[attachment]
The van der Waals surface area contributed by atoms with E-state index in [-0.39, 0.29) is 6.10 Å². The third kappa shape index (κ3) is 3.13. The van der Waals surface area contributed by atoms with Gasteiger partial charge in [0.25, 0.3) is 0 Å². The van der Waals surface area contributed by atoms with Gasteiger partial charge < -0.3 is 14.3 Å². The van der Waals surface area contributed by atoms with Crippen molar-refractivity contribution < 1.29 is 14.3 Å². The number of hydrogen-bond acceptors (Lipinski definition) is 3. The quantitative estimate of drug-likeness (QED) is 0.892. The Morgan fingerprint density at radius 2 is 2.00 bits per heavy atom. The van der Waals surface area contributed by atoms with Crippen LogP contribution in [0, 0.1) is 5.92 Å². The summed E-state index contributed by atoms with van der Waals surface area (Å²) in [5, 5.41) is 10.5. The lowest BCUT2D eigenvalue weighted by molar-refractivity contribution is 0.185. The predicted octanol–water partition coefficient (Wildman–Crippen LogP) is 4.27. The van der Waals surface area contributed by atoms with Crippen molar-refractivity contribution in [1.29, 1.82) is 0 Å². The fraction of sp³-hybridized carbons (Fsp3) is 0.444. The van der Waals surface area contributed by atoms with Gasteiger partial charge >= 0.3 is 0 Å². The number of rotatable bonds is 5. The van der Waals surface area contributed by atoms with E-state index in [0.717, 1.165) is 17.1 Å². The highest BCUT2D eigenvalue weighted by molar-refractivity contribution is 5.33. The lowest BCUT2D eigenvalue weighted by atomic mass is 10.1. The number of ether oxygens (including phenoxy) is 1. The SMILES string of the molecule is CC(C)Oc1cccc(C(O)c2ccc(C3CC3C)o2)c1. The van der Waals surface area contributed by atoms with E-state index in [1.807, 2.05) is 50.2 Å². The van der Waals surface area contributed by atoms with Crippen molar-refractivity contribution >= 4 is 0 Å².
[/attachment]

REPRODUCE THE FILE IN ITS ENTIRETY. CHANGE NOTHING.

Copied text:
The van der Waals surface area contributed by atoms with E-state index in [-0.39, 0.29) is 6.10 Å². The third kappa shape index (κ3) is 3.13. The van der Waals surface area contributed by atoms with Gasteiger partial charge in [0.25, 0.3) is 0 Å². The van der Waals surface area contributed by atoms with Gasteiger partial charge < -0.3 is 14.3 Å². The van der Waals surface area contributed by atoms with Crippen molar-refractivity contribution < 1.29 is 14.3 Å². The number of hydrogen-bond acceptors (Lipinski definition) is 3. The quantitative estimate of drug-likeness (QED) is 0.892. The Morgan fingerprint density at radius 2 is 2.00 bits per heavy atom. The van der Waals surface area contributed by atoms with Crippen LogP contribution in [0, 0.1) is 5.92 Å². The summed E-state index contributed by atoms with van der Waals surface area (Å²) in [5, 5.41) is 10.5. The lowest BCUT2D eigenvalue weighted by molar-refractivity contribution is 0.185. The predicted octanol–water partition coefficient (Wildman–Crippen LogP) is 4.27. The van der Waals surface area contributed by atoms with Crippen molar-refractivity contribution in [1.29, 1.82) is 0 Å². The fraction of sp³-hybridized carbons (Fsp3) is 0.444. The van der Waals surface area contributed by atoms with Gasteiger partial charge >= 0.3 is 0 Å². The number of rotatable bonds is 5. The van der Waals surface area contributed by atoms with E-state index in [0.717, 1.165) is 17.1 Å². The highest BCUT2D eigenvalue weighted by molar-refractivity contribution is 5.33. The lowest BCUT2D eigenvalue weighted by atomic mass is 10.1. The number of ether oxygens (including phenoxy) is 1. The SMILES string of the molecule is CC(C)Oc1cccc(C(O)c2ccc(C3CC3C)o2)c1. The van der Waals surface area contributed by atoms with E-state index in [1.807, 2.05) is 50.2 Å². The van der Waals surface area contributed by atoms with Crippen molar-refractivity contribution >= 4 is 0 Å².